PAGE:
Kian Soltani, one of classical music’s rising stars, is in a committed new relationship and they are making beautiful music together. She has accompanied the 27-year-old cellist to some of the world’s most celebrated venues, including the Kennedy Center, Carnegie Hall (where he made his acclaimed recital debut last spring), and now Ravinia, where he will be the featured soloist for the annual Tchaikovsky Spectacular.Read More
One of the immortal composers of classical music, Peter Ilyich Tchaikovsky, will join the ranks of such LGBT icons as Alan Turing and Sylvia Rivera with a biographical memorial in Chicago’s award-winning outdoor LGBT History Museum “The Legacy Walk.” Sponsored by Ravinia Festival, Ravinia Board Chairman Jennifer Steans, Illinois State Senator Heather Steans (7th District Democrat), and Ravinia President and CEO Welz Kauffman and husband Jon Teeuwissen, the Tchaikovsky exhibit will be unveiled at 2 p.m. Saturday, Oct. 13, on the Legacy Walk, which spans 3245–3705 Halsted St., Chicago. Award-winning jazz pianist-composer-accordionist Ben Rosenblum will give a street performance at the dedication and will make his Ravinia debut later that night. A “Dedication Celebration” will follow the installation at Sidetrack, 3349 N. Halsted St., Chicago.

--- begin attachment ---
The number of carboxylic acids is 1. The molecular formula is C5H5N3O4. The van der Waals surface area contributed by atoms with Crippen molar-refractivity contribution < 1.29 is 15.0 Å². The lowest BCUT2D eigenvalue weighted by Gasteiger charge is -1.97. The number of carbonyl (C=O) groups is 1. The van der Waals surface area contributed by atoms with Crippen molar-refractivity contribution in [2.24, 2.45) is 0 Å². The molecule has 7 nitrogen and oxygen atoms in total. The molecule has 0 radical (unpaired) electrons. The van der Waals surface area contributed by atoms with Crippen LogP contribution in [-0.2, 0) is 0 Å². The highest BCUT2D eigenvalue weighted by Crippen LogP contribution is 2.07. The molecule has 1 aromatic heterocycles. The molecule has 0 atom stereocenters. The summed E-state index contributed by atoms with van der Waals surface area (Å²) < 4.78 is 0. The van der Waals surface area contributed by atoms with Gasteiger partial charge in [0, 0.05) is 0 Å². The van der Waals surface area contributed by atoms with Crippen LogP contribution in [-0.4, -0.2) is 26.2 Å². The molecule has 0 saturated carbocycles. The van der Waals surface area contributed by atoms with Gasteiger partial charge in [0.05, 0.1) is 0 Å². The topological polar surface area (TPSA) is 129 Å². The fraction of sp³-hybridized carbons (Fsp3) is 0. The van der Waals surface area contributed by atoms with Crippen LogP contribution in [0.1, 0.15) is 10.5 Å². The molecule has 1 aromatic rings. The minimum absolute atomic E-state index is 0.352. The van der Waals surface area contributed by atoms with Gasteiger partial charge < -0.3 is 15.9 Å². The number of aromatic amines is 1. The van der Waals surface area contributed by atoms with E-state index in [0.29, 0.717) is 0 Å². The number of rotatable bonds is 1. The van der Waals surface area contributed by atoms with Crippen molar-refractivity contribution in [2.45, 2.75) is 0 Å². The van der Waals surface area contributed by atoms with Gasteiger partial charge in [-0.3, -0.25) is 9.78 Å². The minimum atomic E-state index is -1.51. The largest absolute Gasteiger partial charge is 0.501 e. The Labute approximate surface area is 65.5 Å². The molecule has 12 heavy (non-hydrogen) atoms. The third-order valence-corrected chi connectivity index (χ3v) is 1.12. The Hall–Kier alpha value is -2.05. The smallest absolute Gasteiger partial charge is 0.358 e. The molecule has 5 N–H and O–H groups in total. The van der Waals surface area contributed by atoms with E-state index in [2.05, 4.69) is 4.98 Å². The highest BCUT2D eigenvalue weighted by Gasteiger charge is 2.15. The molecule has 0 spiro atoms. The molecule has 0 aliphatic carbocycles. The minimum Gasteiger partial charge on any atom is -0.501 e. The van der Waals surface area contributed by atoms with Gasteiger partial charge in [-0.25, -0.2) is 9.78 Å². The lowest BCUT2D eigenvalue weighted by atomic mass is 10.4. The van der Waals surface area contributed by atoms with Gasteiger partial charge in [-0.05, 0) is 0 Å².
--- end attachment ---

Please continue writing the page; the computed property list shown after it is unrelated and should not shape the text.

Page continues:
Tchaikovsky’s “1812” Overture is unquestionably one of classical music’s all-time greatest hits, right up there with Beethoven’s “Moonlight” Sonata, Vivaldi’s “Four Seasons” concertos and the “Wedding March” from Wagner’s Lohengrin. Yet it gave me pause when a friend who is not particularly into classical music asked why, in particular questioning why such a fuss is made about using real cannons, as has been done every year at Ravinia for nearly four decades. After long thought, I came up with a theory that attributes the phenomenon to recording technology.